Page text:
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Assassination allegations – Serious business



Last week, Prime Minister Dr. Ralph Gonsalves informed the Parliament and people of this country of a plot to assassinate the head of this country’s government. It was not the first time that the Prime Minister had spoken about such a plot. What appears to be different this time is that he said that the alleged hit man is now in police custody.{{more}} He also gave more details than he has in the past, surrounding the allegation. According to Dr. Gonsalves, an assault rifle was recovered and the only reason the person in custody has not yet been charged with the assassination plot is because security authorities want to protect “the most valuable intelligence sources”.

While the Prime Minister was making his revelation to Parliament, two groups of rival supporters were outside Parliament, on different sides of the street, placards and all, the Opposition protesting the amendment of two pieces of legislation, and government supporters giving vocal support to government’s actions.

Therein lies one of the tragedies of our politics, for neither side is listening to the other. Whatever the PM may charge, opposition supporters are unlikely to be sympathetic, whilst on the other hand, irrespective of whether such plots have anything at all to do with the Opposition, government supporters are inclined to so believe.

That political context and gaping divide make it difficult to address any major national challenge with any sense of unity of purpose. The immediate tendency on the part of persons opposed to the government seems to be to scoff at any such allegations, especially given the fact that this is not the first time that assassination plots have been raised by the Prime Minister. Is he in the classic situation of the boy who cried “Wolf!”? It is even said in some quarters that this latest allegation is but a political distraction, to divert attention from pressing political challenges and disputes, including opposition to the proposed legislative amendments.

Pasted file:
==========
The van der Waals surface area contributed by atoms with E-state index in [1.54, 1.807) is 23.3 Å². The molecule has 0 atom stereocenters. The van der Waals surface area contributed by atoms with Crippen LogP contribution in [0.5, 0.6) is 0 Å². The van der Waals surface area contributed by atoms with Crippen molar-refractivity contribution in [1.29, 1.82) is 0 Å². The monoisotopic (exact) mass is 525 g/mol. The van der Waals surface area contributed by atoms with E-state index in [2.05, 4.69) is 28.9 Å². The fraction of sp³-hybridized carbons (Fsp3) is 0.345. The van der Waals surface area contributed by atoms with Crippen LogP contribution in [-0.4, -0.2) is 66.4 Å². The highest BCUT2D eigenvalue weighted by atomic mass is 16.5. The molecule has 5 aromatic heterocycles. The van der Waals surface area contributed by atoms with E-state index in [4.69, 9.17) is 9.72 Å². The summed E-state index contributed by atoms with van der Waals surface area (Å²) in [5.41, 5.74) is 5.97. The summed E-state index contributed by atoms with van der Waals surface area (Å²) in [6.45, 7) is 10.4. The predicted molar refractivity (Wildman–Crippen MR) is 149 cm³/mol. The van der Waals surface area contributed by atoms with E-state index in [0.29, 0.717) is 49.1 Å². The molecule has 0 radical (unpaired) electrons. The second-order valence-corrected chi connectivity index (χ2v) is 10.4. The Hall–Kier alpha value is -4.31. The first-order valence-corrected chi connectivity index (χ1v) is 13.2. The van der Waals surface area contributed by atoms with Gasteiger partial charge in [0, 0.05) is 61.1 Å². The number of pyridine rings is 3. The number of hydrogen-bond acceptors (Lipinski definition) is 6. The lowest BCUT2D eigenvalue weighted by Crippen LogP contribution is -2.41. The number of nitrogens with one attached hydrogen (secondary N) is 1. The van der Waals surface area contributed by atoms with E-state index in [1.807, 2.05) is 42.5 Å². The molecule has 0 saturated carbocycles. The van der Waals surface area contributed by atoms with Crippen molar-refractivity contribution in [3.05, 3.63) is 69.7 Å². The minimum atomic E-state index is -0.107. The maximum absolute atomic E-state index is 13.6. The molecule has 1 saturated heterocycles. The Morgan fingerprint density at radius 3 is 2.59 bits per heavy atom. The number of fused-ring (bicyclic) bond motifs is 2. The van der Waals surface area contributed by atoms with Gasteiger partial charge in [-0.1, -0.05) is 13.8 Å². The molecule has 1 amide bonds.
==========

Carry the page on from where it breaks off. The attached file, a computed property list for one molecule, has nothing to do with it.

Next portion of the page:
If, heaven help us, the Prime Minister is going down that line, then he is playing a dangerous game indeed. We refuse to believe that a sitting prime Minister could be so irresponsible and reckless to engage in making baseless charges of such a serious nature. For this goes far beyond Ralph Gonsalves; we are talking here of a Head of Government, the leader of a country’s Parliament, whose life is said to be threatened by a murderous plot on the part of alleged drug traffickers and paid assassins. That is serious business, very serious business indeed. So serious that it should be so regarded by all in our society, particularly those who occupy the highest offices in the land, servants of the people through the institution of Parliament.

Save for the Prime Minister’s statement, there has been little other information. But we live in a real world and actions such as those alleged by Dr. Gonsalves are not unknown. Modern telecommunications make us aware how desperate and vicious those who engage in such high-level illegal activities can be, whether in Mexico, Colombia or Jamaica. Their actions can constitute a grave threat to the rule of law and the democratic institutions in which we believe. We cannot afford to take lightly revelations of any such plots. Jamaica in 2010 is an experience we should never forget. We must be on our guard and never allow political differences to come before the preservation of our democracy.